Seven police officers reported dead in southeastern Turkey car bombing

A car bomb targeting police special forces in southeastern Turkey killed at least seven officers and wounded 27 other people including 14 civilians Thursday, state news agencies report, in the latest attack to rock the wartorn region near the Syrian border.

The bomb exploded near a bus terminal in the mainly Kurdish city of Diyarbakır, less than 100 miles north of Syria.

The explosion came two days after the Pentagon and State Department ordered families of U.S. service members and diplomats home from the region, citing security fears and attack plots from the Islamic State terror network.

The private Dogan news agency blamed "terrorists" for the bombing, using the government designation for Kurdish rebels.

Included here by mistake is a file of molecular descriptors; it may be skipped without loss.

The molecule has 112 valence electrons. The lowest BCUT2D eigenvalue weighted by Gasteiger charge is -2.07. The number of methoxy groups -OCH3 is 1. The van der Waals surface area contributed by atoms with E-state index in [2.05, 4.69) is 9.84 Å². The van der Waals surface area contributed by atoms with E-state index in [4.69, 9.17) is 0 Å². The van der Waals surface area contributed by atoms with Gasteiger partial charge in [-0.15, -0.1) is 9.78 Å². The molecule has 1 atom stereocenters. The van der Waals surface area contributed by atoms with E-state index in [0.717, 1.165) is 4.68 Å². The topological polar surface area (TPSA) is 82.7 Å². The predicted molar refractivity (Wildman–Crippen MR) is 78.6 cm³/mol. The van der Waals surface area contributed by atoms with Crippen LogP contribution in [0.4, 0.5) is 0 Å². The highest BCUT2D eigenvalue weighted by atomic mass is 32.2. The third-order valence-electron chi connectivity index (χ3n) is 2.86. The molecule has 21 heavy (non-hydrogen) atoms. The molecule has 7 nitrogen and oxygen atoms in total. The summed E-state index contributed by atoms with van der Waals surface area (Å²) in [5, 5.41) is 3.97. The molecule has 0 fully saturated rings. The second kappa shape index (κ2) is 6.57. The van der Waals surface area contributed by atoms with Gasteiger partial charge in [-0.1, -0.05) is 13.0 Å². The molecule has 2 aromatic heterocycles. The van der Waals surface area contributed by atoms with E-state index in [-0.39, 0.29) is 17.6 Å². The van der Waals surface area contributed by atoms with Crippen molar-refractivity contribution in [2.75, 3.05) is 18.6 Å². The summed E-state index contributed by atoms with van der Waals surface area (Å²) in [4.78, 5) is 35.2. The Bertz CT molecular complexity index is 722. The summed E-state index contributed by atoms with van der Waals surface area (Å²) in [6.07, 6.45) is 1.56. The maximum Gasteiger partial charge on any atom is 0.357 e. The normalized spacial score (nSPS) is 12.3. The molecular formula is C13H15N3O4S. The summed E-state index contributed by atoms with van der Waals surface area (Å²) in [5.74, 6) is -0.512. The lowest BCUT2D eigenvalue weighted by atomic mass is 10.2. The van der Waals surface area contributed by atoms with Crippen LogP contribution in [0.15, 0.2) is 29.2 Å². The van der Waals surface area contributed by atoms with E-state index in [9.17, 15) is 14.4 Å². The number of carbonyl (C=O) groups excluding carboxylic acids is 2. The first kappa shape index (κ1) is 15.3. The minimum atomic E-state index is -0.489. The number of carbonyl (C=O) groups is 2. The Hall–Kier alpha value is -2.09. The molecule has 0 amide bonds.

Turkish officials have linked the outlawed Kurdistan Workers' Party, also known as the PKK, to a string of recent attacks. The group fights for Kurdish autonomy; Turkey and its allies consider it a terrorist organization.

Turkey has been imposing curfews in several districts of the southeast since August to flush out militants linked to the PKK. The rebels have set up barricades, dug trenches and planted explosives to keep security forces at bay.

The military operations have raised concerns over human rights violations and scores of civilian deaths. The fighting has forced tens of thousands of people to leave their homes.

The attack comes one day before Turkish Prime Minister Ahmet Davutoglu is due to visit the city, including the historic Sur district where several neighborhoods are under curfew.

The blast damaged several cars and shattered almost all the windows of a high rise in the area. At least six ambulances rushed to the scene as security forces sealed off streets.

The Associated Press contributed to this report.